15 tools in 15 minutes turned into a 10 minute rush through as they were running late by the time it was my turn, but it went down very well. It led to my first Teachmeet (where I further compressed it to a 7 minute version – mostly by skipping all the pauses to breathe I put into the original), a further series of sessions (including a visit to BAFTA) and ultimately, gave me the confidence to run all kinds of CPD sessions that have kept me sane.

At the same time, I’ve had lots of ideas for after school activities. I’ve bought sewable, wearable Lilypad kit, PicAXE robots, Arduino kits, Raspberry Pis and more. But my Y11s need coursework catchup time. It means more work when I am flooded with marking. It doesn’t provide ‘measurable impact’ for my appraisal. I’m tired!

However. In the same way that my CPD sessions, my CAS work and my other ‘extra’ stuff keeps me sane, running this kind of stuff is a big part of why I became a teacher in the first place. Not to get people through exams, or controlled assessment. Not to make sure my PP, SEND, Level 4, Most Able and other cohorts make the requisite demonstrations of progress according to their KS2 data. Not to convince students who ‘don’t like IT’ that they should engage for 60 minutes a week because I want them to. Those things are important, but the thing that really gets the blood flowing is working with enthusiastic people who want to know more about something.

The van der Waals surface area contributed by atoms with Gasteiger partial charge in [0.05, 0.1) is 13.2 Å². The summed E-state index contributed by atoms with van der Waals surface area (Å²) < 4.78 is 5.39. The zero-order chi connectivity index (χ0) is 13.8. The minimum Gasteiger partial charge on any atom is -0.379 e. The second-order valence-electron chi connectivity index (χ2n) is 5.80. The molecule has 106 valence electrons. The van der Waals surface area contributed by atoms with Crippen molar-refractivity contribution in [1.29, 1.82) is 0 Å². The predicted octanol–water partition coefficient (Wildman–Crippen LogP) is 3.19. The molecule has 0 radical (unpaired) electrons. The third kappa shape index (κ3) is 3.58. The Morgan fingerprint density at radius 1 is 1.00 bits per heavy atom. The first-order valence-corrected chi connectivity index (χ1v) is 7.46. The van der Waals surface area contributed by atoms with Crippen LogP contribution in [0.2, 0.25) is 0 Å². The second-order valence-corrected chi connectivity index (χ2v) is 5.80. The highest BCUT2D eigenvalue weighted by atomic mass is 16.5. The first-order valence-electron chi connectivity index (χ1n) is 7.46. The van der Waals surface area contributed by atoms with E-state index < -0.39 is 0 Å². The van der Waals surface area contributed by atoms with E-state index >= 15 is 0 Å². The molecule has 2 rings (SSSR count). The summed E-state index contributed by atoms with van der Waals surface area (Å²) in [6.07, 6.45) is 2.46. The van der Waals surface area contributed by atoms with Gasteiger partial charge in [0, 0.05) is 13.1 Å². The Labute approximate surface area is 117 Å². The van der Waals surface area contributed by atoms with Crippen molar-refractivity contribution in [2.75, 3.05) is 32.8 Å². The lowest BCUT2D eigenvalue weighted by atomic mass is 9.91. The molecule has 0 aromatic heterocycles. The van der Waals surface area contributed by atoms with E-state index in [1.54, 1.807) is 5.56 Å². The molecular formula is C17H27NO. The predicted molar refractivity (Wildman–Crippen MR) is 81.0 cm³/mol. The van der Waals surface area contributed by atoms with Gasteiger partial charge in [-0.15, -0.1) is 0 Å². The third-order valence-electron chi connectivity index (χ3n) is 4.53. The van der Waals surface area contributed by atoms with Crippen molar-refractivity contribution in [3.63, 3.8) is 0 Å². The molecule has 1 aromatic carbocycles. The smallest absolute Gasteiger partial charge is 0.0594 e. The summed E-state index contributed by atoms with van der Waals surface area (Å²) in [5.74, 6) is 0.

I did that in passing before I was a teacher, and it was what made me look into a PGCE. It’s why I like running CPD for teachers. And it’s why, when I saw a tweet showing a wind speed graph at the Forth Bridge during a storm I decided I was buying a weather station, talking to the science department and doing something with students.

It’s early days, and I’m not sure I have a clear end goal – but then the end goal isn’t really the point. I’ll find some interested students, we’ll do some stuff, get lost along the way and we’ll all learn something. I don’t really know what I’m doing – so it may all go horribly wrong. It will undoubtedly cause more work for me. And I’m sure there are others (@tecoed) who could do it better. But if I don’t say yes quickly then it won’t happen. And that would be a great shame.

This is not a CPD session

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Jam Packed Roadshow, Darlington, January 2015 – Mark Clarkson

This Saturday I will be spending 6 hours at school.

Why? Because I’m launching the first Teesside Raspberry Jam – a hopefully regular meetup for people interested in Raspberry Pis.

teessidejam.eventbrite.co.uk

I say first, because I’m not counting Alan O’Donohoe’s excellent JamPacked roadshow that came to nearby Darlington last year. That was a fantastic event, and one I attended as a parent and a tech nerd rather than as a teacher. But it sowed a seed in my mind, and this year I’m determined to do more of the stuff I enjoy.